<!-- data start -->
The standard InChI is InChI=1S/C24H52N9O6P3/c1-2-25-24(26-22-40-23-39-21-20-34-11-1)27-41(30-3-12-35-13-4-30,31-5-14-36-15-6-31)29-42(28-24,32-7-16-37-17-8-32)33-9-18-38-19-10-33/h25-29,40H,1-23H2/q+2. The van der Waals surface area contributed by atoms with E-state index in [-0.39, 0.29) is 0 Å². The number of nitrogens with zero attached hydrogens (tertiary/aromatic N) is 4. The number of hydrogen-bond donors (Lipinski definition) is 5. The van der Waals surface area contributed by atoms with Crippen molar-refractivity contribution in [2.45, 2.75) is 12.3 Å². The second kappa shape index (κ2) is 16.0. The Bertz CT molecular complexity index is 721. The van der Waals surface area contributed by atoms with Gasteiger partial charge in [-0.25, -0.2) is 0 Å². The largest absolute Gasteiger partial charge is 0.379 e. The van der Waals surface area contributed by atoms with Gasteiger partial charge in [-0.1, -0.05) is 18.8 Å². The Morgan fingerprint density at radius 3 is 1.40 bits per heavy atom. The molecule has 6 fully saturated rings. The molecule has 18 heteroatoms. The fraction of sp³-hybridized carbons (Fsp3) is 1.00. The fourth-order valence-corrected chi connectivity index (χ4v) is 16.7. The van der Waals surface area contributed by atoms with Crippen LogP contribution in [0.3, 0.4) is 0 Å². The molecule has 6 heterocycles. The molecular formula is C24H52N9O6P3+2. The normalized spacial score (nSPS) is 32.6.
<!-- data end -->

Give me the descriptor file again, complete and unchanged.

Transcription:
The standard InChI is InChI=1S/C24H52N9O6P3/c1-2-25-24(26-22-40-23-39-21-20-34-11-1)27-41(30-3-12-35-13-4-30,31-5-14-36-15-6-31)29-42(28-24,32-7-16-37-17-8-32)33-9-18-38-19-10-33/h25-29,40H,1-23H2/q+2. The van der Waals surface area contributed by atoms with E-state index in [-0.39, 0.29) is 0 Å². The number of nitrogens with zero attached hydrogens (tertiary/aromatic N) is 4. The number of hydrogen-bond donors (Lipinski definition) is 5. The van der Waals surface area contributed by atoms with Crippen molar-refractivity contribution in [2.45, 2.75) is 12.3 Å². The second kappa shape index (κ2) is 16.0. The Bertz CT molecular complexity index is 721. The van der Waals surface area contributed by atoms with Gasteiger partial charge in [-0.25, -0.2) is 0 Å². The largest absolute Gasteiger partial charge is 0.379 e. The van der Waals surface area contributed by atoms with Gasteiger partial charge in [-0.1, -0.05) is 18.8 Å². The Morgan fingerprint density at radius 3 is 1.40 bits per heavy atom. The molecule has 6 fully saturated rings. The molecule has 18 heteroatoms. The fraction of sp³-hybridized carbons (Fsp3) is 1.00. The fourth-order valence-corrected chi connectivity index (χ4v) is 16.7. The van der Waals surface area contributed by atoms with Crippen LogP contribution in [0.3, 0.4) is 0 Å². The molecule has 6 heterocycles. The molecular formula is C24H52N9O6P3+2. The normalized spacial score (nSPS) is 32.6.